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The 18th at Cypress Ridge

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The 18th at Cypress Ridge


Cypress Ridge in Arroyo Grande

A Fine Day Trip with Golf amid Big Trees


The drive to Cypress Ridge offers the kind of scenery that has drawn us all to this part of California. Breathtaking ocean-to-island views up the Gaviota Coast give way to the rolling oak-studded hills of the Santa Ynez Valley. Just a bit further north lies Cypress Ridge Golf Course set in the hills south of Arroyo Grande and not far from the Nipomo Dunes.

The Course

Like the fine wine you can expect from the vineyards planted on the way north, Cypress Ridge has improved with age. The small trees that lined the fairways when the course opened have now grown up — way up. The course has the same look and feel as our mature country club courses in Santa Barbara.

The front nine is fairly hilly as it winds its way past small farms and homes that line the hilltops well back of play. The toughest hole on this nine is Number 8, which can stretch out to 445 yards. This uphill dogleg right par 4 requires accuracy and length off the tee and an even more precise approach to the green guarded by deep bunkers. A par here will be remembered at day’s end.

The back nine is more level and has a strong finish. The 16th is a tough uphill par 4, followed by the tight downhill par 3 on 17. The Cypress pines guarding this green can no longer be cleared by most, so accuracy is a must here. The 18th is a classic risk-reward par 5, where big hitters will feast if they find the rather small fairway.

Cypress Ridge was designed by PGA Tour star Peter Jacobson and his longtime teacher Jim Hardy. They have created a layout that is fun for all players and has enough game for even the best. The course has also been designated a “Signature Sanctuary” by Audubon International. Cypress Ridge can be walked, and they have pull carts available. Visit CypressRidge.com for complete details.

The Food

On the way up you might take in breakfast at Ellen’s Danish Pancake House in Buellton. The food is great, and the servings are hardy. Make sure you are hungry. If you play at noon or later, consider hitting the legendary Jocko’s Steakhouse in Nipomo on the way home. The spencer steak is out of this world and 19 ounces big. For a small price you can upgrade this by 10 ounces. The big one could feed my entire family. They also have a superb trout entrée on the menu. No doubt you will have a doggy bag when you leave that will make those waiting at home very happy. Make a reservation ahead of time, as this restaurant is popular year-round.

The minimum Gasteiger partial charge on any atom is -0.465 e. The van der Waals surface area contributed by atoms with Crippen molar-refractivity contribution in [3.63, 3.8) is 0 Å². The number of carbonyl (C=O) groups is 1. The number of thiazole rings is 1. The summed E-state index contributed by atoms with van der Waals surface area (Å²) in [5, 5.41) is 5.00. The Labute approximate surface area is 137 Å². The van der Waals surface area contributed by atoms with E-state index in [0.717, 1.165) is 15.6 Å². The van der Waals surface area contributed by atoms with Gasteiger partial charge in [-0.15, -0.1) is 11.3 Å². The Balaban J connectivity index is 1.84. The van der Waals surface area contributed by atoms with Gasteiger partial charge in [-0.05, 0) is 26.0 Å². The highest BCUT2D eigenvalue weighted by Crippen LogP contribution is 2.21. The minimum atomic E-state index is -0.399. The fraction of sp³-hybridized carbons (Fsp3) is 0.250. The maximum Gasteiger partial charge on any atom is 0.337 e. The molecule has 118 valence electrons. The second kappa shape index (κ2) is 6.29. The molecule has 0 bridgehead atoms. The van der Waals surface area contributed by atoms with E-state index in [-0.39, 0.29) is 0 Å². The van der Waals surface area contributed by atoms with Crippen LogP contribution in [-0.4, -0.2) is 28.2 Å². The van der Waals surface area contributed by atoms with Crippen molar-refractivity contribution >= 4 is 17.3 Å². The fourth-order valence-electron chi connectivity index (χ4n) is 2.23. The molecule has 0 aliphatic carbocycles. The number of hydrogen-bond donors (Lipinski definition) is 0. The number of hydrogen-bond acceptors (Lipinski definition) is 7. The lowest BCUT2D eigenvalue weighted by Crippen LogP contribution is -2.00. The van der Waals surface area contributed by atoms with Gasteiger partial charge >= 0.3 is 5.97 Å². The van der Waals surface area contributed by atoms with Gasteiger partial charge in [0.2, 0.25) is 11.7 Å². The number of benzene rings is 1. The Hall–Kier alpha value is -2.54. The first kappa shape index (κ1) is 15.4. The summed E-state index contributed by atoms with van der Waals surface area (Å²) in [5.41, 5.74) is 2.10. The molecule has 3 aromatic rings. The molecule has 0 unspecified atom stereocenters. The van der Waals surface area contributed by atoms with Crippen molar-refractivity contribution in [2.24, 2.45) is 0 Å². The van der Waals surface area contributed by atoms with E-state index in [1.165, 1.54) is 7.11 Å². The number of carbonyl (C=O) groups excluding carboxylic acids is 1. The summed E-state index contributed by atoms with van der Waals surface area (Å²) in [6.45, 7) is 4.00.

Getting There

The coast route would always be my first choice, although you may find Highway 154 about 15 minutes faster. For an even more scenic route, you may want to consider taking Highway 1 through Lompoc and Vandenberg. This path is a bit more rural as you pass through an agricultural mecca. An even more adventurous path would be to take Amtrak from Santa Barbara to Guadalupe. From here it is about a 15-minute drive to Cypress Ridge. Maybe you could convince your playing partners to drop you or pick you up at Guadalupe for a one-way train ride. This leg is perhaps the most scenic rail ride in the country. The route takes you to beach areas near Point Conception only known to expert surfers.

New Club

Recently I got a new SLDR Rescue Hybrid from Taylor Made Golf, a must for all players trying to keep pace with the continued improvements in golf technology. This club makes it easy to hit out of tight lies or heavy rough and makes seemingly long carries over bunkers easier for all players. Why? Probably the new Speed Pocket design that allows for faster initial ball speed spread along a wider clubface area. This new technology also lowers the spin rate to increase distance. I can even turn this 3 Hybrid into a driving iron by closing the club face and putting it back a bit in my stance. Check out TaylorMadeGolf.com for more information.

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